Read the full story by Carlos Tigreros, MALS ’18, published by the Guarini School of Graduate and Advanced Studies.
Imagine collaborating with government leaders in a developing country, supporting foreign military forces in fighting criminal organizations, confronting the challenges of corruption and poverty, while also adapting to a new culture, language, and country. I had all these responsibilities and more working in the Economic and Political Affairs Division of the U.S. Embassy in Guatemala in the Spring of 2018.
These responsibilities may seem daunting; however, with the discipline and perseverance I acquired through U.S. military service and my education at Dartmouth College’s Master of Liberal Studies program, I felt confident in my ability to make a positive impact on the diplomatic mission in the U.S. Embassy in Guatemala.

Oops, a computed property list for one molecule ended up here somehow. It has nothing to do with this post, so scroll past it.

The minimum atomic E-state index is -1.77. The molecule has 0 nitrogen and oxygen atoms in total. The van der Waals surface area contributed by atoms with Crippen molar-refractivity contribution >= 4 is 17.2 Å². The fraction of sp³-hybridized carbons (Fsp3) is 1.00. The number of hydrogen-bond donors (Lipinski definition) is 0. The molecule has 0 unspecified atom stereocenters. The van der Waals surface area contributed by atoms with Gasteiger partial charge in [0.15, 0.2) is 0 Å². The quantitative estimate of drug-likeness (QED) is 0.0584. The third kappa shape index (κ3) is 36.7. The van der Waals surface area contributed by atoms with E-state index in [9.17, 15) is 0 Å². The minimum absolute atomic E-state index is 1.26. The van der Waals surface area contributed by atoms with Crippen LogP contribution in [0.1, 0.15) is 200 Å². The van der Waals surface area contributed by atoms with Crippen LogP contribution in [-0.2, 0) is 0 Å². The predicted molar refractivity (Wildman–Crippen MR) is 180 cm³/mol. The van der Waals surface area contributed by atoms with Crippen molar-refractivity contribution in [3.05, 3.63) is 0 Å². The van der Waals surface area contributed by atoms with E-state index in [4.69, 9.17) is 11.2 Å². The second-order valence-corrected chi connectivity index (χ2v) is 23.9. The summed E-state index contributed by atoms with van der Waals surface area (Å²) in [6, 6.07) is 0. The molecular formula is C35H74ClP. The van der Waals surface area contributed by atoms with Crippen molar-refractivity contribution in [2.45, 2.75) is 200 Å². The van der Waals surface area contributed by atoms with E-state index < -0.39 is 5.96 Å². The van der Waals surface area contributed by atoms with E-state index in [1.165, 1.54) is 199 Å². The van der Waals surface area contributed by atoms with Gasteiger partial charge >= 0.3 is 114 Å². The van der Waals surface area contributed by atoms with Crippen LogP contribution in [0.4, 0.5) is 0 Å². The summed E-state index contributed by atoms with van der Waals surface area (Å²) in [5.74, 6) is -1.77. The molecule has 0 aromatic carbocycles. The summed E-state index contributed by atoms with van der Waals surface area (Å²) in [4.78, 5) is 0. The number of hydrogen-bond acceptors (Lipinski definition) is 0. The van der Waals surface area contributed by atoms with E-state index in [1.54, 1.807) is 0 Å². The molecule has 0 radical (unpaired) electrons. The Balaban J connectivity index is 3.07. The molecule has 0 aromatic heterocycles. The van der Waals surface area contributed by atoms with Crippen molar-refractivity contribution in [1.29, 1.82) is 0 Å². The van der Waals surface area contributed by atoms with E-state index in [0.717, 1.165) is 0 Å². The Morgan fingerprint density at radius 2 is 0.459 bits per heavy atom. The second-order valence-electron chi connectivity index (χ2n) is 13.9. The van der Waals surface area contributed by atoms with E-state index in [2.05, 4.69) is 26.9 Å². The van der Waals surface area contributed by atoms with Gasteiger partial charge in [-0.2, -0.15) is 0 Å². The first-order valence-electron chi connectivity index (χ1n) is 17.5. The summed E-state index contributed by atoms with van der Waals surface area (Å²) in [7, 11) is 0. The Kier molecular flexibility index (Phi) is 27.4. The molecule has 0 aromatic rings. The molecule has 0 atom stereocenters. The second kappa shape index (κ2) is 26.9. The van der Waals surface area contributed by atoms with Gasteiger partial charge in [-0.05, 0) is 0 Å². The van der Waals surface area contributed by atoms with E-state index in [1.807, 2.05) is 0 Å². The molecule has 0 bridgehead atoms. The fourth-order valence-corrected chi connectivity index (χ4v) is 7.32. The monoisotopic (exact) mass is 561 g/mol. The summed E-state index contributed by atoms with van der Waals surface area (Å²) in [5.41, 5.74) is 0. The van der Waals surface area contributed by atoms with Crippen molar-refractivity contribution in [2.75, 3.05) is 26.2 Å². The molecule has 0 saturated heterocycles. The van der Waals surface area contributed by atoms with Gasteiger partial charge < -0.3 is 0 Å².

My journey towards the U.S. State Department began in the South China Sea. In 2014 tensions surrounding territorial and maritime disputes rose to new heights and in a series of U.S. Naval deployments, my ship supported strategic security patrols with partnering nations in the region. This frontline perspective on the national security dynamics of the issue piqued my interest in understanding the historical and diplomatic undercurrents that created the need for the military strategy. It was this curiosity that fueled my motivation to transition from the U.S. Navy to Dartmouth to research diplomacy and international relations strategy.